But they were not just dreams, or even a troubled mind trying to heal a broken heart. She was there with me. I could feel her presence everywhere. I began to find authentications of my feelings, her hairbrush on my nightstand, indentations on her bedspread as if she had reclined there. I occasionally heard a single piano note being pressed softly again and again. But even though I knew she was there, I could only see her in my sleep. I soon began to hate being awake. I began to take more and more pills so I might slumber longer, or even forever.

Last night, we were again in the Easter churchyard where I had first seen her on that Sunday night almost a year ago. I followed her for a long time. I’m not sure how long. Dream time has no empirical measure. Again, like on that first night, she ran to the field’s edge, but then stopped and looked at me as if seeing me for the first time since we last spoke on Earth. She reached out her hand and said those same two words I hear over and over again,

“… with me.”

I touched her hand but it was cancer cold. And when I looked at it, it was not a hand at all, but more a mass of feelers and tentacles which wrapped around my wrist and all the way up my forearm. I looked for her face and it was gone, replaced by a pale featureless mask, a hairless skull with purple veins rising an inch high under the skin, and she, or it, repeated, again and again, “with me.”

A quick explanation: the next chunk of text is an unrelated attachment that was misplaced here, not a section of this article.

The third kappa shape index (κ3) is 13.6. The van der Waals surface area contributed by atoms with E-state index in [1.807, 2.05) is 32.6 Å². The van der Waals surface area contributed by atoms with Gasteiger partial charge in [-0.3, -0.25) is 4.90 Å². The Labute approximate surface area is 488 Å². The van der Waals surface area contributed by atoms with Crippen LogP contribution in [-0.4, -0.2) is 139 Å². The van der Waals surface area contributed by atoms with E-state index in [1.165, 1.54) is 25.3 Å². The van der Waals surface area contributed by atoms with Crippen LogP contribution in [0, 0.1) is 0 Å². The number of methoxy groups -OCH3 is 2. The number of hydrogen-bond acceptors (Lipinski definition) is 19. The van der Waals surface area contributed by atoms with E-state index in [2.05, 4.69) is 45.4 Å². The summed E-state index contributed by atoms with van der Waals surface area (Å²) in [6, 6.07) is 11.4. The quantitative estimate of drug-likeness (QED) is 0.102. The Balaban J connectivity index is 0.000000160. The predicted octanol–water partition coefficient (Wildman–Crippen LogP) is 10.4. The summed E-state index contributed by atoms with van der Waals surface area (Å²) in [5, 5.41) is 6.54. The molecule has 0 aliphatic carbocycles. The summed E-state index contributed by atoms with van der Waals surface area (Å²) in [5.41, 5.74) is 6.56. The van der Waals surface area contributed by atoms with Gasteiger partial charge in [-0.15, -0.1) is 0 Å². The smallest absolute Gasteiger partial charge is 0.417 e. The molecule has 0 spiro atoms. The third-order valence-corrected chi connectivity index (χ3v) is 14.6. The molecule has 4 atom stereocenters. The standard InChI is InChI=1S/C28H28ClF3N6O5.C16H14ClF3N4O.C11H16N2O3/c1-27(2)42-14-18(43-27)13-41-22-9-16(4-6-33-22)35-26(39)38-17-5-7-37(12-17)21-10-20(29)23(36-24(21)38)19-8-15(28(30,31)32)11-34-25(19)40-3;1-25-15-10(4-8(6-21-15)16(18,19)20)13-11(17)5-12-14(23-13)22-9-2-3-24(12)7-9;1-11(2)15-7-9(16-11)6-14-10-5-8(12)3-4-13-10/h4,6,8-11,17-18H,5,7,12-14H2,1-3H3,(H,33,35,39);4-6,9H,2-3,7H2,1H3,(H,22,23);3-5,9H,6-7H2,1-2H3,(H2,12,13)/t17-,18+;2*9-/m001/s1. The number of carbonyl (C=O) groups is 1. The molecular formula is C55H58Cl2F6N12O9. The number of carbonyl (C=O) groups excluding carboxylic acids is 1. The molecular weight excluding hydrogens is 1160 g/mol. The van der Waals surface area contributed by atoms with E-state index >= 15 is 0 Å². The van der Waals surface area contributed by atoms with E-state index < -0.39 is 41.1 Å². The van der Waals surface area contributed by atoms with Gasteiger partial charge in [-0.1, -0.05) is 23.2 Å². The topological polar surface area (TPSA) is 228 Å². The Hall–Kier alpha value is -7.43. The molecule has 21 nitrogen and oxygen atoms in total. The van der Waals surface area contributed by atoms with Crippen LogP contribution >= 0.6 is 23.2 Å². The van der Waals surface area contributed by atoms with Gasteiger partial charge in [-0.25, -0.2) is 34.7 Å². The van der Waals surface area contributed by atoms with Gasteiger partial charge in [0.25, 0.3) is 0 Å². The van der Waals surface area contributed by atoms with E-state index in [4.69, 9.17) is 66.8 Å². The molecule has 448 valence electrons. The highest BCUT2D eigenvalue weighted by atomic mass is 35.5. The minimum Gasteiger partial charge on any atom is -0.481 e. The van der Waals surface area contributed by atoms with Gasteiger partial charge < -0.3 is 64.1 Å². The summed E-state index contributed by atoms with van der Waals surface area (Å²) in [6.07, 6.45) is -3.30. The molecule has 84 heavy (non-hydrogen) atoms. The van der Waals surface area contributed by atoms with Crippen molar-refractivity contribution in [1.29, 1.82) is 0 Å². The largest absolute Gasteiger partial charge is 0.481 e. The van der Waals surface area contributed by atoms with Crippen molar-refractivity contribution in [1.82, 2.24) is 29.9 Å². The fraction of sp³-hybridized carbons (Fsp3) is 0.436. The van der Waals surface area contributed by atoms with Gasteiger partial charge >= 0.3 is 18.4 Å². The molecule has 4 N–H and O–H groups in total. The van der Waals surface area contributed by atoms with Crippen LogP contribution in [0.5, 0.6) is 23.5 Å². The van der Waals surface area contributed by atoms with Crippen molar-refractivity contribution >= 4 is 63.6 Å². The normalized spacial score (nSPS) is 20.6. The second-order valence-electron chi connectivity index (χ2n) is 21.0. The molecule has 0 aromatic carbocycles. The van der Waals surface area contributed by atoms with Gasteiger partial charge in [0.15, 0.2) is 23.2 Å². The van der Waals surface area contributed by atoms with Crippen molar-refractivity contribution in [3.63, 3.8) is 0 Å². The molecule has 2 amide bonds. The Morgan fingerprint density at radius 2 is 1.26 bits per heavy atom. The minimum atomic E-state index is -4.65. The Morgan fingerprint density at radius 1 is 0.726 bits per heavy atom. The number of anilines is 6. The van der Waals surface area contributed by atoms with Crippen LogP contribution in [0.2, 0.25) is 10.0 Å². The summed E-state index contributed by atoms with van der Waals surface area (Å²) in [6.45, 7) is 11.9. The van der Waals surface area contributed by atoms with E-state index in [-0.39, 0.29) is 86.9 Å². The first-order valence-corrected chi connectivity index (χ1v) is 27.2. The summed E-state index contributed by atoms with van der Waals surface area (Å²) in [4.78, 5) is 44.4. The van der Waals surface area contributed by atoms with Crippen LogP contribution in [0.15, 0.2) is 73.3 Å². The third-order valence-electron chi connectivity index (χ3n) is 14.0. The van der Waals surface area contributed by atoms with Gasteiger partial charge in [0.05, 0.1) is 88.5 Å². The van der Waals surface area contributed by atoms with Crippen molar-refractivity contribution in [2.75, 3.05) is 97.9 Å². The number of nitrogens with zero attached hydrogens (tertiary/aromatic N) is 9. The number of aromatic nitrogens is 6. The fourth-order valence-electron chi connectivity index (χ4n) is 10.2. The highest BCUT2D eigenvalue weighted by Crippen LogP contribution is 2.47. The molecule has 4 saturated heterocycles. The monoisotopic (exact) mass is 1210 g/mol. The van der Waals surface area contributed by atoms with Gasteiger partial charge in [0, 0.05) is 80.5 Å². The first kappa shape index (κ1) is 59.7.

I awoke. The flesh and muscles of my arm and shoulder ached as if they had been torqued with a powerful force.

I don’t know what happened, if my grief opened a portal for a malevolent being, an imposter, searching for a soul or if my sweet Alyssa is now such a being. I intend to find out in a couple of days. 

Alan Caldwell has been teaching in Georgia since 1994 but only began submitting writing in May 2022. He has since been published in over two dozen journals and magazines, including Southern Gothic Creations, The Backwoodsman, You Might Need To Hear This, The Chamber, Heartwood Literary Journal, Rural Fiction Magazine, Longridge Review, Deep Wild Journal and many others.

If you would like to be part of The Chamber Magazine family, follow this link to the submissions guidelines. If you like more mainstream fiction and poetry with a rural setting and addressing rural themes, you may also want to check out Rural Fiction Magazine